Dollar remains the strongest one for today but Swiss Franc and Sterling have overtaken as the next strongest. Sterling is some what helped by solid PMIs but Euro shrugged off the disappointing PMI readings. European stock markets are having a solid rebound today while US equities might further pare back recent losses. We’ll see if that would help Yen crosses rebound, or drag down the greenback a bit. At the same time, Australian and New Zealand Dollars remain the weakest on expectation of further central bank easing.

Technically, USD/JPY is pressing 105.20 minor resistance. Firm break there will temporarily neutralize near term bearishness and bring stronger rebound back towards 106.94 support. EUR/GBP is a pair to watch for today and tomorrow as. It’s currently in the middle of range of 0.9067/9291 and looks set to take on the lower side. Break of 0.9067 could be an early sign of near term bearish reversal. As long as 1920.06 resistance holds, Gold should extend the decline through 1862.55 to 61.8% retracement of 1670.66 to 2075.18 at 1825.16. Ideally, that should be accompanied by further rebound in Dollar.

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In Europe, currently, FTSE is up 2.02%. DAX is up 1.21%. CAC is up 1.38%. German 10-year yield is up 0.0002 at -0.501. Earlier in Asia, Nikkei dropped -0.06%. Hong Kong HSI rose 0.11%. China Shanghai SSE rose 0.17%. Singapore Strait Times rose 0.72%. Japan 10-year JGB yield dropped -0.0033 at 0.010.

Fed Clarida: Interest rate at zero until inflation reaches 2% at least

Fed Vice Chair Richard Clarida told Bloomberg that “rates will be at the current level, which is basically zero, until actual observed PCE inflation has reached 2%.”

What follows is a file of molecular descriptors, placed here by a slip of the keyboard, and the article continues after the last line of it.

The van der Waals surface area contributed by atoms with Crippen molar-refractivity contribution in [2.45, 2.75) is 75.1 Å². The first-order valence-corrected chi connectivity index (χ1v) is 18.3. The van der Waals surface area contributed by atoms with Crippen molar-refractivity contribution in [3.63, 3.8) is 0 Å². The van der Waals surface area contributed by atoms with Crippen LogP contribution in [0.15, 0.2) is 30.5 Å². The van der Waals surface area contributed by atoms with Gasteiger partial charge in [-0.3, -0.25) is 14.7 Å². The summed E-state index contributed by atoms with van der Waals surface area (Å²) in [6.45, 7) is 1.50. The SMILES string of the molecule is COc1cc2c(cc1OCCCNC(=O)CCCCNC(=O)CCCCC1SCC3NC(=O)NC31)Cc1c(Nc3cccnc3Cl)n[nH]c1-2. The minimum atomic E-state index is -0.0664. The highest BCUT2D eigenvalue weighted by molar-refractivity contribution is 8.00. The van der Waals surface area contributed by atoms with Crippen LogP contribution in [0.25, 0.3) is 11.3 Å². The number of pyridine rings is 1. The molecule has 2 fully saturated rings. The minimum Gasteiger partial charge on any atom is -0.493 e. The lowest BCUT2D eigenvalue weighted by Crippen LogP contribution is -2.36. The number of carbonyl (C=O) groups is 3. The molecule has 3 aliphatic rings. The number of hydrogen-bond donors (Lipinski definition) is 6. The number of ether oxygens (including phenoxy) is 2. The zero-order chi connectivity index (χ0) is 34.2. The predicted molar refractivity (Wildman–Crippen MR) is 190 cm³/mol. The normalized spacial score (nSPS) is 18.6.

“That’s ‘at least.’ We could actually keep rates at this level beyond that. But we are not even going to begin thinking about lifting off, we expect, until we actually get observed inflation … equal to 2%. Also we want our labor market indicators to be consistent with maximum employment … So that is the whites of their eyes.”

UK PMIs retreated, but still point to solid Q3 GDP rebound

UK PMI Manufacturing dropped slightly to 54.3 in September, down form 55.2, above expectation of 54.0. PMI services dropped to 55.1, down form 58.8, missed expectation of 56.0. PMI Composite dropped to 55.7, down form 59.1.

Chris Williamson, Chief Business Economist at IHS Markit, said: “The UK economy lost some of its bounce in September, as the initial rebound from Covid-19 lockdowns showed signs of fading… It was not surprising to see that the slowdown was especially acute in services… Encouragingly, robust growth in manufacturing, business services and financial services has offset weakness in consumer-facing sectors, meaning the overall rate of expansion remained comfortably above the survey’s long-run average, which adds to expectations that the third quarter will see a solid rebound in GDP from the collapse seen in the second quarter.

Eurozone PMIs showed renewed downturn in services

Eurozone PMI Manufacturing rose to 53.7 in September, up from 51.7, and beat expectation of 51.9. That’s also the highest level in 25 months. However, PMI services dropped to 47.6, down from 50.5, back in contraction and missed expectation of 50.5. PMI Composite dropped to 50.1, down from 51.9.